5. Remove the terminals. To ensure no short circuits or electrocution, remove the negative lead before the positive one. The shock could cause severe burns or even a heart attack. Do not let either of the terminals touch any metal. If your motorcycle comes with a sensor, you will want to carefully disconnect and remove that as well.
6. If your manual says removing the battery from its case is a requirement for charging the battery, take it out and set it down. If this is not a requirement, skip this step.
7. Now you need to clean the terminals. You can use an old toothbrush, a rag and some baking soda solution. Please make sure there is no damage to the terminals otherwise you might have to see a mechanic and get them replaced. Do not bring your skin in contact with any white stuff (congealed sulfuric acid) on the battery terminals. Do NOT touch your body anywhere until you have properly washed them after cleaning.
8. Uncap the cells and pour distilled water till each battery cell is full. Recap the cells once done.
9. Put the charger as far away from the battery as the wires allow and then set the charger at the correct voltage.
10. Connect the first charger clip to the positive terminal of the battery. Connect the second one to the ground terminal.
11. Place the three pin charger plug into an outlet and switch it on. Leave it on until the battery is charged
12. Once the battery is fully charged, you must switch off the outlet before removing the plug.
13. Disconnect all wires one by one. First, remove the clip connected to the grounded terminal. Then, remove the positive one.
14. Place the battery back into its case and reconnect the terminals.
15. Put the seat back and fix it in place.
Congratulations! You have successfully charged your battery!
Remember that it is essential to take care of your battery regularly.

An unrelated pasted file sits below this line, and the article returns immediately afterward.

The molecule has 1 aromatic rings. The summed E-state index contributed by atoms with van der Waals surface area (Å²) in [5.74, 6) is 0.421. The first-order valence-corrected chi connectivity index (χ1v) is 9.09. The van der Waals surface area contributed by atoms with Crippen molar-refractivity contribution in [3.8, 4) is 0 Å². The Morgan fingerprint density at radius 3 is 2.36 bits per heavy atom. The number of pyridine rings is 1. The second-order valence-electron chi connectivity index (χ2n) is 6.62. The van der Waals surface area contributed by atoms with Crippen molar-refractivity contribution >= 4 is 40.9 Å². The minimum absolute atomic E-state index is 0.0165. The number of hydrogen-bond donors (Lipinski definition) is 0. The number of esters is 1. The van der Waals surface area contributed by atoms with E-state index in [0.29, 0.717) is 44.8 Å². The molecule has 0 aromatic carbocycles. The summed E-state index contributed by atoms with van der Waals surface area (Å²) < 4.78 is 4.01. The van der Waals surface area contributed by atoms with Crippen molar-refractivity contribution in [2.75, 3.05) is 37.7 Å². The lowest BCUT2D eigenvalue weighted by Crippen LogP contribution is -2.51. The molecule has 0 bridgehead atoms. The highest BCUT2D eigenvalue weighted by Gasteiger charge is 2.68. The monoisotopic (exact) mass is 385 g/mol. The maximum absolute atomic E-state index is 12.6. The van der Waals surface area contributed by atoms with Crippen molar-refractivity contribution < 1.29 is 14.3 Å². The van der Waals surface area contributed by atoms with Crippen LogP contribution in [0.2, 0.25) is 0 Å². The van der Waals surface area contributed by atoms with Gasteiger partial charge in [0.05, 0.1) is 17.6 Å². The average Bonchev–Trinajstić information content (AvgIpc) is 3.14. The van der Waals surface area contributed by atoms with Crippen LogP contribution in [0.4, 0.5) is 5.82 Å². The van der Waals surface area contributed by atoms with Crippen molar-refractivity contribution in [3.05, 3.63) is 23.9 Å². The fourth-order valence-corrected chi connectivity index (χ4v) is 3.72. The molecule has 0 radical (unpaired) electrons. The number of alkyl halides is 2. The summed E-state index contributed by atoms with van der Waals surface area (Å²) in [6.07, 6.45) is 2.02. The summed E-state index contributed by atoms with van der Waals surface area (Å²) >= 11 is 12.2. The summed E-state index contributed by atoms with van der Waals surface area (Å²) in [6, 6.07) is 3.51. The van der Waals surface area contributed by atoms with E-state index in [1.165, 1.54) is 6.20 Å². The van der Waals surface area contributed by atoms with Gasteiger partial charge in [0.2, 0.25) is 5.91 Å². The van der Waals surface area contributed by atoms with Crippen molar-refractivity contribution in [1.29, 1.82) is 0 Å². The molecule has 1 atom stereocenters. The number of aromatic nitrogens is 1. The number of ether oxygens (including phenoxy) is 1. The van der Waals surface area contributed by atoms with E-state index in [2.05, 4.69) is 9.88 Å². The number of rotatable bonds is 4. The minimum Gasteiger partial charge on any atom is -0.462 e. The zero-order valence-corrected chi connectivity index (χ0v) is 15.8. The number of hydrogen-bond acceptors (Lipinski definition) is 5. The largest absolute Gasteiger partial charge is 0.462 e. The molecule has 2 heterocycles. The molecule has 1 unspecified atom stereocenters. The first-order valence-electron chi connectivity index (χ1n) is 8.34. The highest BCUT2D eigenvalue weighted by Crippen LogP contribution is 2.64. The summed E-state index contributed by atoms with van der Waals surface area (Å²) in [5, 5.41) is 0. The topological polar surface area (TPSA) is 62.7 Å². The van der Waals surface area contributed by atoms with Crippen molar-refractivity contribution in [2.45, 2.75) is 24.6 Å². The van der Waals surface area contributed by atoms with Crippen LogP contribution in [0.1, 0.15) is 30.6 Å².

You must carefully inspect the battery every month and check for any signs of damage such as cracks, bulges, leaks and cuts.
Clean the terminals regularly so that the dirt does not collect and cause any problems. Spray the terminals to keep them from corrosion so there are no problems while starting the motorcycle.
You also need to check the terminals regularly, or after accidents, to ensure that they are not loose. If the connectors are loose, they will cause problems with the starting of the motorcycle.
It is essential to keep the battery of the motorcycle charged. It should be charged at least once a week to keep it from losing battery life and keep it from dying. A low charged battery can also affect the motorcycle performance.
If all these steps are taken, a motorcycle will perform well and the battery will cause no issues and have a long battery life. These steps, taken to care for the battery, also reduce any risks and accidents that might be caused by a bad battery in the future.
It is best to keep the battery in check and pin point the exact time when the motorcycle is ready for its battery to be charged. It is human nature to put things off but in situations like these, delaying a task is far from sensible. A battery that has gone bad can give way to a lot of problems and reduce vehicle performance. While charging a battery does seem like a tiresome thing to do at first, the truth is that it can be completed quickly and easily with this simple tutorial.
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So enjoy owning your motorcycle in a safe and smart way!